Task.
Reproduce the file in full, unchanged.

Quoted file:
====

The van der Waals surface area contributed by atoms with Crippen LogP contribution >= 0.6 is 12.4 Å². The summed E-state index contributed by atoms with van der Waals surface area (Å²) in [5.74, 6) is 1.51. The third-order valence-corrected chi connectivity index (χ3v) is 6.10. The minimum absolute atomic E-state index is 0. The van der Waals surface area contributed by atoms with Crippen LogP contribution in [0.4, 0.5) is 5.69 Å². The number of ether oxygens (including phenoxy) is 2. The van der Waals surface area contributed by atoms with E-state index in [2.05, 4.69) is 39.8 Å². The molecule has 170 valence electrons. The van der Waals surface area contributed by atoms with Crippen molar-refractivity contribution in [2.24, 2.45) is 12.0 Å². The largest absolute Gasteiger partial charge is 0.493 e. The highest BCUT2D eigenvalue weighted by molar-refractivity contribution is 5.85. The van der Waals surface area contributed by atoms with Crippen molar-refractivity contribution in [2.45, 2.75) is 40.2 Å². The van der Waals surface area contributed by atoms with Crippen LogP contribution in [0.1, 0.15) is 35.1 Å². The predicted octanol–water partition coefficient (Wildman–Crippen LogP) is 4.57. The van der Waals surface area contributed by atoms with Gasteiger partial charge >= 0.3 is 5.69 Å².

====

The van der Waals surface area contributed by atoms with Crippen LogP contribution >= 0.6 is 12.4 Å². The summed E-state index contributed by atoms with van der Waals surface area (Å²) in [5.74, 6) is 1.51. The third-order valence-corrected chi connectivity index (χ3v) is 6.10. The minimum absolute atomic E-state index is 0. The van der Waals surface area contributed by atoms with Crippen LogP contribution in [0.4, 0.5) is 5.69 Å². The number of ether oxygens (including phenoxy) is 2. The van der Waals surface area contributed by atoms with E-state index in [2.05, 4.69) is 39.8 Å². The molecule has 170 valence electrons. The van der Waals surface area contributed by atoms with Crippen molar-refractivity contribution in [2.24, 2.45) is 12.0 Å². The largest absolute Gasteiger partial charge is 0.493 e. The highest BCUT2D eigenvalue weighted by molar-refractivity contribution is 5.85. The van der Waals surface area contributed by atoms with Crippen molar-refractivity contribution in [2.45, 2.75) is 40.2 Å². The van der Waals surface area contributed by atoms with Crippen LogP contribution in [0.1, 0.15) is 35.1 Å². The predicted octanol–water partition coefficient (Wildman–Crippen LogP) is 4.57. The van der Waals surface area contributed by atoms with Gasteiger partial charge >= 0.3 is 5.69 Å².